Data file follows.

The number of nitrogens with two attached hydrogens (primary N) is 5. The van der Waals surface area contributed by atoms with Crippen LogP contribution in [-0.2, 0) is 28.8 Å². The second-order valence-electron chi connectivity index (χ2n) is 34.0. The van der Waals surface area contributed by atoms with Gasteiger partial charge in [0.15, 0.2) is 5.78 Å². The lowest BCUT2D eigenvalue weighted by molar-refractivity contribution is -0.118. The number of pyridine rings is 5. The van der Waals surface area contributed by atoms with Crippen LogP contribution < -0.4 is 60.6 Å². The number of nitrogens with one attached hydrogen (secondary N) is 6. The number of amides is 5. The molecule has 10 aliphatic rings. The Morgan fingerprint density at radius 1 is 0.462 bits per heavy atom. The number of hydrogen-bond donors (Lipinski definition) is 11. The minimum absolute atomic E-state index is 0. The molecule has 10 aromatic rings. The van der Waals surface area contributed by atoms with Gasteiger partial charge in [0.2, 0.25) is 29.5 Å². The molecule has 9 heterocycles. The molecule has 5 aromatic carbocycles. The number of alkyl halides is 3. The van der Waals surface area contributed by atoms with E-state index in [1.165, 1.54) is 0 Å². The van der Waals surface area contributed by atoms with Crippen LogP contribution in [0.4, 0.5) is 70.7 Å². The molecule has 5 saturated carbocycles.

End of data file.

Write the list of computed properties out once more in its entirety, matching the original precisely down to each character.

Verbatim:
The number of nitrogens with two attached hydrogens (primary N) is 5. The van der Waals surface area contributed by atoms with Crippen LogP contribution in [-0.2, 0) is 28.8 Å². The second-order valence-electron chi connectivity index (χ2n) is 34.0. The van der Waals surface area contributed by atoms with Gasteiger partial charge in [0.15, 0.2) is 5.78 Å². The lowest BCUT2D eigenvalue weighted by molar-refractivity contribution is -0.118. The number of pyridine rings is 5. The van der Waals surface area contributed by atoms with Crippen LogP contribution < -0.4 is 60.6 Å². The number of nitrogens with one attached hydrogen (secondary N) is 6. The number of amides is 5. The molecule has 10 aliphatic rings. The Morgan fingerprint density at radius 1 is 0.462 bits per heavy atom. The number of hydrogen-bond donors (Lipinski definition) is 11. The minimum absolute atomic E-state index is 0. The molecule has 10 aromatic rings. The van der Waals surface area contributed by atoms with Gasteiger partial charge in [0.2, 0.25) is 29.5 Å². The molecule has 9 heterocycles. The molecule has 5 aromatic carbocycles. The number of alkyl halides is 3. The van der Waals surface area contributed by atoms with E-state index in [1.165, 1.54) is 0 Å². The van der Waals surface area contributed by atoms with Crippen LogP contribution in [0.4, 0.5) is 70.7 Å². The molecule has 5 saturated carbocycles.